Cambridge is an excellent school BUT keep in mind if you want a job upon graduation in the US, the easiest way I can imagine is on campus recruiting at the target schools you mentioned. Just know that not all target schools are equal. If you go to Princeton, and Major in Sociology with a 3.0 GPA, you've got a better shot at any of these jobs than a 3.8 Math kid from UT Austin. School matters, Harvard/Penn/Princeton and such are definitely the way to go if you get in.
Find a few job positions and companies that you'd like to work. Then research which schools they go to for on-campus recruiting. That can be a definite list for your target schools.

thots and prayers

Dec 28, 2018

It's 1570 out of 1600 lol

Double majoring sounds like a good plan, though it would prevent me from chasing a four year master's degree or anything like that.

And I think some schools, like Princeton, don't have double majors.

Are the top salary jobs most going to PhDs or is there an opportunity to break past that initial line of defense with just a bachelor's or master's degree?

Also, in another thread like this I read about something called an MFE, and that these are often regarded as being equal in value to a PhD in a hard science/math. Is this true?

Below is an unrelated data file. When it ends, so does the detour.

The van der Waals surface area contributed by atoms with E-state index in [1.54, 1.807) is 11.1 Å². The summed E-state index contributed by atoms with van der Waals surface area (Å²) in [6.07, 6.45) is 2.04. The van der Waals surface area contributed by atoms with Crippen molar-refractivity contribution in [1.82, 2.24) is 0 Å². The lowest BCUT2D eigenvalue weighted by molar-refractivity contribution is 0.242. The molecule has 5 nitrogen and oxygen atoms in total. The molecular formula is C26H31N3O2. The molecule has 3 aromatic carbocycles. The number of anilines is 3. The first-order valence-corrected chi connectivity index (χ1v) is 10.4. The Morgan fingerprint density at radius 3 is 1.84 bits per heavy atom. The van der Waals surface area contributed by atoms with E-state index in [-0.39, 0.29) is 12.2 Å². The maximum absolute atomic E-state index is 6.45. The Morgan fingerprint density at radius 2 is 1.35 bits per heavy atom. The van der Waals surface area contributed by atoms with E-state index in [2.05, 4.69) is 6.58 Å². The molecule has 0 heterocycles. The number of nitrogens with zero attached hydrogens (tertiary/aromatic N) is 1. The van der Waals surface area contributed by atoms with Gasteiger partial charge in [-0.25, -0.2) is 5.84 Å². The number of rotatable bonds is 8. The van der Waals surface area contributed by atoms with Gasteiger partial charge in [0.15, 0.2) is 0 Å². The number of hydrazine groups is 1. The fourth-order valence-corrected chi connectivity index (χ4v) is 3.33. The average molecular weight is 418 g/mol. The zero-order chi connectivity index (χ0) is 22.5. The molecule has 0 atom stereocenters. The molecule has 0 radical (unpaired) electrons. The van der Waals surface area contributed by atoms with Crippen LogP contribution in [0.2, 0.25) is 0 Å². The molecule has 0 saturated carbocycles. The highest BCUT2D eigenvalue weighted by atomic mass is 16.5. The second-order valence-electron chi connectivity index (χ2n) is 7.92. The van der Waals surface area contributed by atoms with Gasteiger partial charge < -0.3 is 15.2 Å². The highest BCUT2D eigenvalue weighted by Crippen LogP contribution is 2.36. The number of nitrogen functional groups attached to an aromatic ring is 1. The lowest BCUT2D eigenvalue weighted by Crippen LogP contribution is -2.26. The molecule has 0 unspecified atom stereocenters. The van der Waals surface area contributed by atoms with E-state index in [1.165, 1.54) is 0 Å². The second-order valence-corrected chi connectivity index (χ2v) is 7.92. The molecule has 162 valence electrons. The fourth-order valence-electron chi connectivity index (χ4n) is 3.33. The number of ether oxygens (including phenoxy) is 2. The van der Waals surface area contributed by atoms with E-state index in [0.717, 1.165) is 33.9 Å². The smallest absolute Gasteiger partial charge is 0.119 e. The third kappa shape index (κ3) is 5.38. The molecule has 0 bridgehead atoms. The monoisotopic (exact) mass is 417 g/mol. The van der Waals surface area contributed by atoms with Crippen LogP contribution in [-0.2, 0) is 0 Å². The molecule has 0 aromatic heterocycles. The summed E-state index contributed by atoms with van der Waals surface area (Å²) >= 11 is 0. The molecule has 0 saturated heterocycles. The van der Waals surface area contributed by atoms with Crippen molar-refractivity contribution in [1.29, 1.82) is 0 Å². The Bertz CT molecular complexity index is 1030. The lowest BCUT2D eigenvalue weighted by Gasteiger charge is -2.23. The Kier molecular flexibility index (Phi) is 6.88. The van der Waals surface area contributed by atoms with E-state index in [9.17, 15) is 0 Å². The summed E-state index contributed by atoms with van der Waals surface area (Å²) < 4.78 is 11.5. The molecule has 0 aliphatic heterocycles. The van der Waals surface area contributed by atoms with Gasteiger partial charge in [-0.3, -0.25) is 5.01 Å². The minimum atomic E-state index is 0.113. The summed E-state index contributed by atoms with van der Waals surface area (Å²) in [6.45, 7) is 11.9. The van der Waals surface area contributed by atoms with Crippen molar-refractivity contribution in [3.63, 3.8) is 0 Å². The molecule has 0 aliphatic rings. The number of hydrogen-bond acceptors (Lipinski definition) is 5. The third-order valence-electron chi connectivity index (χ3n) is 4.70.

On a side note, I'm still finding it difficult to rank in my mind the very top schools, Harvard/Penn/Princeton/etc.

Dec 28, 2018

1570/1600 is super solid. Congrats on that.
If you have to choose one just go for CS....
Although you probably can't go wrong either way, as they both count as quantitative majors.
See thing is, if you major in Math, yet can prove that you've got a bunch of programming languages mastered, no ones going to care about your major.
As for the ranking, here's a story.
I was at an IBD recruiting event @ a BB IB, and a bunch of us were talking to the Group Head. I go to a somewhat semi-target school, and a few other kids with me went to UVa. We were all Finance majors. I kid you not, this black chick comes up (not racist, she was quite a character), she went to Harvard for some freakin music degree, had the most bizarre questions, she basically had zero clue about IBD, and pretty much the Group Head turned the discussion into a one on one chat with her (Even though all of us were standing there, trying to ask a question that would've impressed him). It was BS cause she was asking batshit questions. Said Group Head gave a long speech on how they don't even care about the major, they just want good students.

I think Harvard, Princeton, Yale, Columbia, and Penn-Wharton have their own rank among elite schools. If you're at Harvard majoring in bullshit, you probably have a better chance than some Cornell Finance kid. I'm speaking from my own observations here, maybe it's the other way around.

Basically let me put it this way
You go to Harvard/Princeton --> Major in bullshit--> Complete HBX CORe ---> Get your dream IB job